In the past two decades, we could dream. We could become doctors, college instructors, business owners. We could drive, compete in sports, represent our country in parliament. Now, that is all gone.
I was the only point of contact for the girls and their families. Hope was hard to come by, but I couldn’t leave my sisters behind.
Batons, sticks, electrical cables, and whips pummeled my thighs, back, shoulder, and face. The blows broke my right hand. My mouth oozed blood, and bruises covered my body. When I begged for my release, they just beat me harder.
I closed the shop and rushed to my house. The bodies of my children and wife lay buried under the debris. My father, brother, and neighbors helped me carry my dead family out of the rubble.
I ask, “Why am I alive,” when I cannot study, work, or even move about. For 20 years, I have dreamed. Every single second—every moment of my life—I was proud to be a woman in Afghanistan. Now, we are left with nothing but a grim life and dread of the future.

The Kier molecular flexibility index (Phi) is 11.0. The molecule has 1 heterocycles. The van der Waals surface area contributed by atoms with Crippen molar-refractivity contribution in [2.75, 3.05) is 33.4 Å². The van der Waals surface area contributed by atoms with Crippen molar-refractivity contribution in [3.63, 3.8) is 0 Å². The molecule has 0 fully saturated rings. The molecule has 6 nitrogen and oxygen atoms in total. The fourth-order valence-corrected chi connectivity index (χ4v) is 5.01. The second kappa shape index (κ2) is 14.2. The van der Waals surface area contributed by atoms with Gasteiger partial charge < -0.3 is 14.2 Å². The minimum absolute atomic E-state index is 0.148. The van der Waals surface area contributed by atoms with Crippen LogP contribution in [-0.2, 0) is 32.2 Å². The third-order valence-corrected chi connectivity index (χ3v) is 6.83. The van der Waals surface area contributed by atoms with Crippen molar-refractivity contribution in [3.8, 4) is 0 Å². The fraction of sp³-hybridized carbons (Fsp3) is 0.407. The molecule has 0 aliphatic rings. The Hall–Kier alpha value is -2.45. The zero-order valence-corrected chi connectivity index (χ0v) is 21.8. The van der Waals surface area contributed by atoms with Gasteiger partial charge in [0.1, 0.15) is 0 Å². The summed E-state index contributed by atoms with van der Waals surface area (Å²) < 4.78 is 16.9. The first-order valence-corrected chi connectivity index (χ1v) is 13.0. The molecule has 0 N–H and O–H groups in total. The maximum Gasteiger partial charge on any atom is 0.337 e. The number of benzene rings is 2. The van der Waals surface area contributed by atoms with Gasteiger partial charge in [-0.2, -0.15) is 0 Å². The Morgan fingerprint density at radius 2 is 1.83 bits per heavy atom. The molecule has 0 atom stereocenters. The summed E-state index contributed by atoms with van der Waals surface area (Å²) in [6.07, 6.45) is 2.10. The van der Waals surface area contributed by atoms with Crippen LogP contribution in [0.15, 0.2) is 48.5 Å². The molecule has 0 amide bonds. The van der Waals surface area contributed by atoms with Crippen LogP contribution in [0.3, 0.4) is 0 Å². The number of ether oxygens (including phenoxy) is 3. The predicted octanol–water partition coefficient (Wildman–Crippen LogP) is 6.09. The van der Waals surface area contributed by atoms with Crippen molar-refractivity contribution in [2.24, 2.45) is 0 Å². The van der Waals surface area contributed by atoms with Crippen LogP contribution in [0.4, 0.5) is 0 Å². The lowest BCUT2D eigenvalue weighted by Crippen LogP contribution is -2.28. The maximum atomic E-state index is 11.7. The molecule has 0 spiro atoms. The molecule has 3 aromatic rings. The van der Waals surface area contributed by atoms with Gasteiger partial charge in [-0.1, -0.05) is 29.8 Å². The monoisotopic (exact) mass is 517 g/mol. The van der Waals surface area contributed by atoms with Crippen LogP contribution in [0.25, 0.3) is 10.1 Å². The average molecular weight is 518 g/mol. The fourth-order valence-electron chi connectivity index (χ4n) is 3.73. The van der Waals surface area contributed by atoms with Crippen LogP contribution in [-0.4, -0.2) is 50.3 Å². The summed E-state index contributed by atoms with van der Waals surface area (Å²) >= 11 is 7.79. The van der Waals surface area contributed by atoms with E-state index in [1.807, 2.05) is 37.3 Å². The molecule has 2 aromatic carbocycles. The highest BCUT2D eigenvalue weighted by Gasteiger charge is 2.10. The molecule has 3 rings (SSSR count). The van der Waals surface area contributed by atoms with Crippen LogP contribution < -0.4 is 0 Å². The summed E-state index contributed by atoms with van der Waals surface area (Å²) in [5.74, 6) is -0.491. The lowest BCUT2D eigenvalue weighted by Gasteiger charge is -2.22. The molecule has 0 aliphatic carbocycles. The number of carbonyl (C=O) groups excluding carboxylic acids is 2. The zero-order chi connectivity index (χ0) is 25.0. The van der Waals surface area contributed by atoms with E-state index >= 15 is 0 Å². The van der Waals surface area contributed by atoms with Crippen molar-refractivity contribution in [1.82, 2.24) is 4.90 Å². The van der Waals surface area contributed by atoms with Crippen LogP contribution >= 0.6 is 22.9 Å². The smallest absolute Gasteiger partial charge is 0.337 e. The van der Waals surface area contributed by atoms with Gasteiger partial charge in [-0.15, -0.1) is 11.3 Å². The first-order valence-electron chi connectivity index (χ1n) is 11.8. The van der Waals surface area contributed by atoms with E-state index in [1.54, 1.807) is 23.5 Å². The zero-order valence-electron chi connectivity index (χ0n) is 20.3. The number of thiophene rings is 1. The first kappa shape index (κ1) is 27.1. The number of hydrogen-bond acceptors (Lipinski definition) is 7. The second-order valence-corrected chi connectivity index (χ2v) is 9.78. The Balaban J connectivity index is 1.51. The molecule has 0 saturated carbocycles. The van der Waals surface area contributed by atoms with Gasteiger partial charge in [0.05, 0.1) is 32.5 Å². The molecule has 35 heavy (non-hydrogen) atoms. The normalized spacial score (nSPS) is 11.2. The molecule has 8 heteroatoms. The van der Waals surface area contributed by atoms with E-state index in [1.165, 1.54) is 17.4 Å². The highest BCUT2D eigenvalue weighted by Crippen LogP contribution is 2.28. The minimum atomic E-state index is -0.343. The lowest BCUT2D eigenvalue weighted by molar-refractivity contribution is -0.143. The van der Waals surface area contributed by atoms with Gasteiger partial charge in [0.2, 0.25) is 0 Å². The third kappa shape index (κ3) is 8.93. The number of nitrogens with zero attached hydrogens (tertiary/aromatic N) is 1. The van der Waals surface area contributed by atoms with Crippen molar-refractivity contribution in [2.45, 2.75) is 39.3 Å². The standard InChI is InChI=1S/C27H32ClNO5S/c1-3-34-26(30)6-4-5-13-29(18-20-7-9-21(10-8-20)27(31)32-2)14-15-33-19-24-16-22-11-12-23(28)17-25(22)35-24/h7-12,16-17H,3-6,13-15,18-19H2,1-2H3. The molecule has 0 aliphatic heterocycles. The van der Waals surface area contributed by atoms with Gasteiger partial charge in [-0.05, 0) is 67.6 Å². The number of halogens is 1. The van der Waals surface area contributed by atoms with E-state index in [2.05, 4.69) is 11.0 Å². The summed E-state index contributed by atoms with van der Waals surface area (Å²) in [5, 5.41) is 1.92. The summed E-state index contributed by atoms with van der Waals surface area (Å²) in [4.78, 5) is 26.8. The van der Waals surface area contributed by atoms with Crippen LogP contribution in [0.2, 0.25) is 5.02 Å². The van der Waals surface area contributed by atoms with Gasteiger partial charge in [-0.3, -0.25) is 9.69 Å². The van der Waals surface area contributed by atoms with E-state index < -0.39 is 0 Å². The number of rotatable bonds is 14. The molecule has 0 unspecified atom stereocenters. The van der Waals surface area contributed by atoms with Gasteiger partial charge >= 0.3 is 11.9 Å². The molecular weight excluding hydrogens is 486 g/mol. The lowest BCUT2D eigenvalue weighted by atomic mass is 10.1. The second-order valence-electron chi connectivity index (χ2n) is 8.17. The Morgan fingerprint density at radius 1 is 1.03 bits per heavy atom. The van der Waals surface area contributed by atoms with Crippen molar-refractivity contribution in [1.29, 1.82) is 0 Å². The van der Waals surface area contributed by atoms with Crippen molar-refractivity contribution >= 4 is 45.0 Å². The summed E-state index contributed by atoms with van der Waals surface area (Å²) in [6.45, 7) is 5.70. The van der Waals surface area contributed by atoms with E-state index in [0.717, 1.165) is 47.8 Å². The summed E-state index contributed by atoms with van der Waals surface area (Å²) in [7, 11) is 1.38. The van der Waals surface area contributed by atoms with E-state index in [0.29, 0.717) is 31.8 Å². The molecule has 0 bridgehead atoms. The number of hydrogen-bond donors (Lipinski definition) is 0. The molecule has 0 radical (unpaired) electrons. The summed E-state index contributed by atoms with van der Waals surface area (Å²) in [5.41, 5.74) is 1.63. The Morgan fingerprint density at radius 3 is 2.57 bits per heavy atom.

If Afghan citizens cooperated with us, the enemy killed or intimidated them. During the day, to our faces, they loved us. But at night, when we could no longer protect them, they loved the Taliban.
Deep in the jungle of Negros Island, Philippines, a Communist insurgency marches on, 52 years into the guerilla war.
They risked their lives as interpreters for the British Armed Forces in their home of Afghanistan. Now the UK is gone, the Taliban have taken over, and they're lives are in danger.
Although I am an agent of the Guard, situations like these, where human beings risk their lives to improve their living conditions, are heartbreaking.
Omar Bekali, 45, is considered the first person to speak publicly about being detained in China’s concentration camps for Uyghurs.
After killing students in the classrooms, the terrorists gathered their energy and prepared an intense attack on the residence halls.